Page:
Annals of Thoracic Medicine Official publication of the Saudi Thoracic Society, affiliated to King Saud University
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Year : 2019  |  Volume : 14  |  Issue : 1  |  Page : 63-68

Betatrophin association with serum triglyceride levels in obstructive sleep apnea patients

1 Department of Pulmonary Medicine, Medical Faculty, Katip Celebi University, Izmir, Turkey
2 Vocational School of Health Services, Yuzuncu Yil University, Van, Turkey
3 Department of Endocrinology and Metabolism, Medical Faculty, Yuzuncu Yil University, Van, Turkey
4 Department of Pulmonary Medicine, Medical Faculty, Yuzuncu Yil University, Van, Turkey
5 Department of Medical Biochemistry, Medical Faculty, Yuzuncu Yil University, Van, Turkey

Correspondence Address:
Prof. Bunyamin Sertogullarindan
IKCU Ataturk Egitim Ve Arastirma Hastanesi, Basin Sitesi, 35360 Karabaglar, Izmir
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Source of Support: None, Conflict of Interest: None

DOI: 10.4103/atm.ATM_52_18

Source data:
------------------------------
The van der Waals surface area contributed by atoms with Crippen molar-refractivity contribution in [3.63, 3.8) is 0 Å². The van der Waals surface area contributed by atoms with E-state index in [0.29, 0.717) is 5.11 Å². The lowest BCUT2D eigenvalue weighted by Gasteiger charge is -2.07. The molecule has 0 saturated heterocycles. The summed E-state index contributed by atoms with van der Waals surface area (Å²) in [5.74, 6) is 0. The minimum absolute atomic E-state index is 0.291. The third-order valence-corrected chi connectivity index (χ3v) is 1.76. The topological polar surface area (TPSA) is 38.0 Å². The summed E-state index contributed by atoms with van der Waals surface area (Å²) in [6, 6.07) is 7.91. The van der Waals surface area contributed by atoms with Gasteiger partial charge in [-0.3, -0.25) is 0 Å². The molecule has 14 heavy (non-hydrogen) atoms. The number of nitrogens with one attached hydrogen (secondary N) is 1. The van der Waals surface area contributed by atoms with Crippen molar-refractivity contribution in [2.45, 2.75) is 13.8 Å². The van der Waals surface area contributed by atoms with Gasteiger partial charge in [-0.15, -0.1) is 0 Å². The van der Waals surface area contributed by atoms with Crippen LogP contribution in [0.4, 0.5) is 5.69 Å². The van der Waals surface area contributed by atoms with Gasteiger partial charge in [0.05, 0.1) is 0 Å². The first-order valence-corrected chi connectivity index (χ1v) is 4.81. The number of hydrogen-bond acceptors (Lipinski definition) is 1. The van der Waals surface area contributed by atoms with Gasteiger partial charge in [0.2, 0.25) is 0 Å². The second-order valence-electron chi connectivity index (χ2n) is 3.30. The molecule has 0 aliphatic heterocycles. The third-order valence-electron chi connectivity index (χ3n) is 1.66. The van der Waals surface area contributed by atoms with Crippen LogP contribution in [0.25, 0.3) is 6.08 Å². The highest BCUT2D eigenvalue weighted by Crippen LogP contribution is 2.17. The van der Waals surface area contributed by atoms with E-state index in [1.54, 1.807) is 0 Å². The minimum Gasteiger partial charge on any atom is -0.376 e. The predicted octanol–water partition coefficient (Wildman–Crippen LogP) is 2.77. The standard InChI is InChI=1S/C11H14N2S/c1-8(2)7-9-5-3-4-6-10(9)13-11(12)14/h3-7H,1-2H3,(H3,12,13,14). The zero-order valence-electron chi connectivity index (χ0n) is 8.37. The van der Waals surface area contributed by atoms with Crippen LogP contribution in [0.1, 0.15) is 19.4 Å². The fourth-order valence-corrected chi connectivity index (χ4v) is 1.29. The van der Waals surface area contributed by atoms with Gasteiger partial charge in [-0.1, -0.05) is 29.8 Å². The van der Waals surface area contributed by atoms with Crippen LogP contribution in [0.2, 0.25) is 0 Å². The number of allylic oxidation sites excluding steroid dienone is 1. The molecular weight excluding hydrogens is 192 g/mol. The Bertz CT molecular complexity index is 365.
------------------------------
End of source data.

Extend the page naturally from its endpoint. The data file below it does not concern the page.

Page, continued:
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BACKGROUND: Obstructive sleep apnea (OSA) is a common sleep problem, in which patients are at increased risk for metabolic and cardiovascular problems, including metabolic syndrome, diabetes mellitus (DM), and dyslipidemia. Betatrophin is a novel protein that regulates fatty acid and triglyceride (TG) metabolism and is related to obesity and metabolic abnormalities, including metabolic syndrome, DM, and dyslipidemia. Although OSA and betatrophin share common abnormalities, their relationship has not been investigated. AIM: The aim of this study is to investigate the relationships among betatrophin, OSA, and the serum lipid profile. METHODS: Ninety consecutive patients with suspected OSA underwent polysomnography (PSG) to confirm OSA. Plasma betatrophin, leptin, adiponectin, and the full lipid profile were analyzed. The patients were categorized as OSA or control based on the apnea-hypopnea index (AHI). RESULTS: About 61% of patients had OSA, and 39% had normal PSG. The levels of betatrophin, leptin, and adiponectin were higher in patients with OSA (256.59 ± 29.35, 374.20 ± 37.93, and 17.86 ± 2.63 μg/mL, respectively) compared to the controls (141.86 ± 26.20, 205.53 ± 14.75, and 7.52 ± 1.02 μg/mL, respectively). Betatrophin levels were correlated with the AHI, leptin (r = 0.413, P = 0.002, r = 0.782, P = 0.000). TG levels were significantly higher, and high-density lipoprotein cholesterol (HDL-C) levels were lower, in OSA patients compared to controls (244 ± 20.33 vs. 138 ± 14.89, and 37.21 ± 1.26 vs. 43.78 ± 1.62, respectively). The TG level was correlated with betatrophin (r = 0.353, P = 0.013). Multiple regression analysis showed that the AHI, leptin, and arousals were independent predictors of betatrophin level (B = 1.70 P = 0.046 95%, B = 0.56 P < 0.005, and B = 1, 2, P = 0.003, respectively). CONCLUSIONS: Our results suggest a complex relationship between OSA, betatrophin, TG, and HDL, as well as other adipokines. Our results require further investigation to assess this complex association and re-evaluate previous related studies.

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